Work experience on CVs – how to sell it and make it relevant to the employer

I see a whole range of experience on CVs. Sometimes people have already done exactly the sort of job they are applying for, which is an enviable – and very unusual – position at this stage of life. Other times people are searching for something to say about a McDonald’s job they had three years ago. If you are in the second group, there are a couple of ways to go about solving this problem.

The other day I read a CV and didn’t even notice at first that the applicant had had no formal employment and this was because the CV covered all the skills necessary for the job, with clear achievements and evidence. Through his work with a relevant university society he had showed motivation, leadership, and communication skills. From relevant project work on his course he had developed project management abilities as well as demonstrating problem-solving skills and both written and oral communication. At school he had held positions of responsibility that had involved him organising an event and attending meetings with school managers. And in his spare time he was reading relevant magazines and attending networking events. These activities were listed under ‘Experience’, ‘Positions of responsibility’ and ‘Interests’.

So, as you can see, work experience doesn’t have to be formal, paid employment. You can gain and demonstrate valuable skills as part of your course, through getting involved in university activities and societies, and through getting involved in your community. You can then use your CV to highlight these skills and convince employers that you have experience of communicating, organising, persuading, and problem solving – and much more.

Of course, formal jobs can also provide you with these skills – even a part-time job at McDonald’s can be effective on a CV if you highlight relevant skills that it gave you. For example, if the job you are applying for suggests that they need someone who can deal with clients, you can write about how at McDonald’s you communicated with customers in a polite and friendly manner. If the job requires sales skills or persuasion, perhaps you were successful in up-selling (persuading customers to buy additional items). You might also have team-working skills to offer, and have experience working under pressure – both of which would be useful to any high-paced office working environment.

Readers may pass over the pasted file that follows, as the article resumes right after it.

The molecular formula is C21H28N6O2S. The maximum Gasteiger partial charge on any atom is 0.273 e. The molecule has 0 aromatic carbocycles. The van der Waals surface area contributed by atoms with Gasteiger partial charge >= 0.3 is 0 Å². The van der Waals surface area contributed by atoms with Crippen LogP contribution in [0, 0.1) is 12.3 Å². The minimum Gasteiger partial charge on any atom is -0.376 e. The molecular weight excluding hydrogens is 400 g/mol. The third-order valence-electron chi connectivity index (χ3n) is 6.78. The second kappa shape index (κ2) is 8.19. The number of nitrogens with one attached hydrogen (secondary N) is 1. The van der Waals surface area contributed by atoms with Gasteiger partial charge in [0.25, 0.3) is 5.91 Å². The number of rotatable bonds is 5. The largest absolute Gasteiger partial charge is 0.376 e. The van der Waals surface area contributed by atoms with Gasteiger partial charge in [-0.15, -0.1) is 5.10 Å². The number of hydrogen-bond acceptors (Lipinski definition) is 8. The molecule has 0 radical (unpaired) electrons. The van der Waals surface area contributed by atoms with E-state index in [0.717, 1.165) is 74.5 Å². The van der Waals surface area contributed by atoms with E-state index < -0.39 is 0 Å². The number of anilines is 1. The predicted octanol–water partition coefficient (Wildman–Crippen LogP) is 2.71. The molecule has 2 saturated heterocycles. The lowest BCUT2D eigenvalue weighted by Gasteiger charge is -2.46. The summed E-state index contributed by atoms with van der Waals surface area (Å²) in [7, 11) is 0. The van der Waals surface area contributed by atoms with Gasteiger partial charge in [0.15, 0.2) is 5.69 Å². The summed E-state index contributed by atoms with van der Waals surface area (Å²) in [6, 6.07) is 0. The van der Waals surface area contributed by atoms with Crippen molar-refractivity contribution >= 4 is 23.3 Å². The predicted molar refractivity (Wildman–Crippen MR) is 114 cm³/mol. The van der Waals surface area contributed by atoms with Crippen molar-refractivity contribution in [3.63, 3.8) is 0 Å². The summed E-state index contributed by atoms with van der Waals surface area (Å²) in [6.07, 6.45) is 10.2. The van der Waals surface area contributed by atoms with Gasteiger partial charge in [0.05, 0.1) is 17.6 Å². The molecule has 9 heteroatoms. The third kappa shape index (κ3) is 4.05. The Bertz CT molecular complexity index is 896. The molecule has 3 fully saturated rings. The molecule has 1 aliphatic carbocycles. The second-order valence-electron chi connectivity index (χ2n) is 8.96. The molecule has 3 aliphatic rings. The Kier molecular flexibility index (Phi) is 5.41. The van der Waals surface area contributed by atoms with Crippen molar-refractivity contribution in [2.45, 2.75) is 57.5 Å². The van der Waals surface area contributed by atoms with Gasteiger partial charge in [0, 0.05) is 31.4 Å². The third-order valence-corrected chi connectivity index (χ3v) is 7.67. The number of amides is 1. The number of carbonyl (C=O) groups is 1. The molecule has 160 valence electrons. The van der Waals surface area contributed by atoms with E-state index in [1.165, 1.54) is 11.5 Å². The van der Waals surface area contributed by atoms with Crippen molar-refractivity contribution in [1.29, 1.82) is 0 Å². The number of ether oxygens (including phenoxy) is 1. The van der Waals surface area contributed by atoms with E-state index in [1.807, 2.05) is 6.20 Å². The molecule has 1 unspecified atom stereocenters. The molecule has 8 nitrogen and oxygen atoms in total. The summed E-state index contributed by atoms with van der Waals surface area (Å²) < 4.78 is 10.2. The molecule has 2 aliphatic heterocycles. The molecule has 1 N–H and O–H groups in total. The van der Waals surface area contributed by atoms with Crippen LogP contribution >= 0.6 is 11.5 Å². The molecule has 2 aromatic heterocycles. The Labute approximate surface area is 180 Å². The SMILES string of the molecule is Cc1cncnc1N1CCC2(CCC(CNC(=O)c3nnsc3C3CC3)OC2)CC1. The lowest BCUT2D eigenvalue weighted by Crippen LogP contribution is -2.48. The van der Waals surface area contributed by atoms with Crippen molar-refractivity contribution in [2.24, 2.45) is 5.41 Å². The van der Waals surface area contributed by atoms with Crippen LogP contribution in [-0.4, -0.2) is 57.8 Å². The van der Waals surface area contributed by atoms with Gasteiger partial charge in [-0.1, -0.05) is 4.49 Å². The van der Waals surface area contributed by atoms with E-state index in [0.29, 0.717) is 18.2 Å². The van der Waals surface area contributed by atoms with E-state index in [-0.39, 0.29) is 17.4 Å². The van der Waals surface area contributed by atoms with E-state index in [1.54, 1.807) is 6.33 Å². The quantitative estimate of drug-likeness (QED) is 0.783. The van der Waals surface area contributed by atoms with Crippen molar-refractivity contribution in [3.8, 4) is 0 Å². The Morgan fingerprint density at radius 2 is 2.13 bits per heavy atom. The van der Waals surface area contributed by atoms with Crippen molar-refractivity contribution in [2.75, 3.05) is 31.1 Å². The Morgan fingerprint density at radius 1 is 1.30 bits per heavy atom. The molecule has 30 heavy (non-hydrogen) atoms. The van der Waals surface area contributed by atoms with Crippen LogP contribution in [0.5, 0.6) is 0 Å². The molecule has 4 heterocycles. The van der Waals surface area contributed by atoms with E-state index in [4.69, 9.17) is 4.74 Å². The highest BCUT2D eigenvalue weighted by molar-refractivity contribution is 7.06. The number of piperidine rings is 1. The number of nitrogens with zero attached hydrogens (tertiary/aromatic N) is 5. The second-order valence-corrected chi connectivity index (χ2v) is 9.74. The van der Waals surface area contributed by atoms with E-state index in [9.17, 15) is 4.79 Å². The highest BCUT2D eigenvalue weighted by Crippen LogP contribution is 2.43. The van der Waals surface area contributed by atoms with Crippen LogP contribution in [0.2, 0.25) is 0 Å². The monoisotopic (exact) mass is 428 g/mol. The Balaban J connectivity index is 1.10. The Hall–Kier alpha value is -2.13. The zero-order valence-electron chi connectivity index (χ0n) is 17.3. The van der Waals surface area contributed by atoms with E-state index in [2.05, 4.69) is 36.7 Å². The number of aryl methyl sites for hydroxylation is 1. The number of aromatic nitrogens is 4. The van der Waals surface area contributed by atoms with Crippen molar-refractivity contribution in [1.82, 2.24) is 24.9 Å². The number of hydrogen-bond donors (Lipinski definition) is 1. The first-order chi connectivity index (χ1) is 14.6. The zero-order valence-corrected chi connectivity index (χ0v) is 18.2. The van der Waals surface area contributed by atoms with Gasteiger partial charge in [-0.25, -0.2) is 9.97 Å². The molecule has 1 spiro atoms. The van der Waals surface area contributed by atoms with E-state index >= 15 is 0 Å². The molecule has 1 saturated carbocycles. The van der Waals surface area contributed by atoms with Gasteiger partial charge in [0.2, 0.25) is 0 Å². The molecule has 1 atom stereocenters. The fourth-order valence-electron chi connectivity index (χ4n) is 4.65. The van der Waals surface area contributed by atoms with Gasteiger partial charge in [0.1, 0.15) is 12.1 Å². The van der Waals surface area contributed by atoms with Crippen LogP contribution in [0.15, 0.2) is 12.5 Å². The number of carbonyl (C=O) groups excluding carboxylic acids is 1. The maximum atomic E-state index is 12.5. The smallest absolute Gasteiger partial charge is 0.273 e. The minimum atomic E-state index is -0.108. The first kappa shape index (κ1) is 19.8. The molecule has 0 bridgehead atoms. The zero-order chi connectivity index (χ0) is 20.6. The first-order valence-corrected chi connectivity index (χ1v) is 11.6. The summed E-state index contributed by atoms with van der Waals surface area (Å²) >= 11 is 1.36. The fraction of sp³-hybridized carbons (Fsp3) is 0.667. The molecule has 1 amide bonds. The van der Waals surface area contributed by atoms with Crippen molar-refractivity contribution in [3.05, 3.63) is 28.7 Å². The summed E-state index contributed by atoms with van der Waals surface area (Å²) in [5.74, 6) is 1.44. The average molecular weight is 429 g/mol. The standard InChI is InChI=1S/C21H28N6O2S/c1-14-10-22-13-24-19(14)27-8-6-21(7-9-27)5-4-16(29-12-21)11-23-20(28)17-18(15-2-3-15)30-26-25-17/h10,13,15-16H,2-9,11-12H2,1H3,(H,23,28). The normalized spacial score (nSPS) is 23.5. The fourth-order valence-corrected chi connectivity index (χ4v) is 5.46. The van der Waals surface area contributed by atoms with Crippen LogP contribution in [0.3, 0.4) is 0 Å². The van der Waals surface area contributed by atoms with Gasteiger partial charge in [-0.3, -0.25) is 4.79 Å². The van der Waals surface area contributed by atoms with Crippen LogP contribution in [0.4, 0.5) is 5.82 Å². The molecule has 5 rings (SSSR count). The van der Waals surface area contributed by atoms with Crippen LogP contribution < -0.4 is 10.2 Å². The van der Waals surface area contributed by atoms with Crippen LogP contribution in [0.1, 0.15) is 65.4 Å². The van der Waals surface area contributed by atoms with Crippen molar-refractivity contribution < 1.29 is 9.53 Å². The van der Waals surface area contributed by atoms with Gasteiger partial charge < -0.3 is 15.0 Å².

If you still feel that your CV is looking a bit thin and you want to add to your experience of formal jobs, you might want to think about applying for jobs on campus, or internships. QRecruit runs both a temps service (QTemps), and internship service (QInterns) and QProjects – a scheme that gives QM students the opportunity to lead a project in a local charity. For further information on both these schemes, and to see other opportunities for work experience see: http://tempjobs.london.ac.uk/QueenMary/index.asp.

Ultimately, employers will want to see evidence of work experience and skills on your CV. So gaining a combination of skills through extra-curricular activities or volunteering, and some experience of a commercial workplace or responsibility within an organisation will really help you present yourself to future employers.

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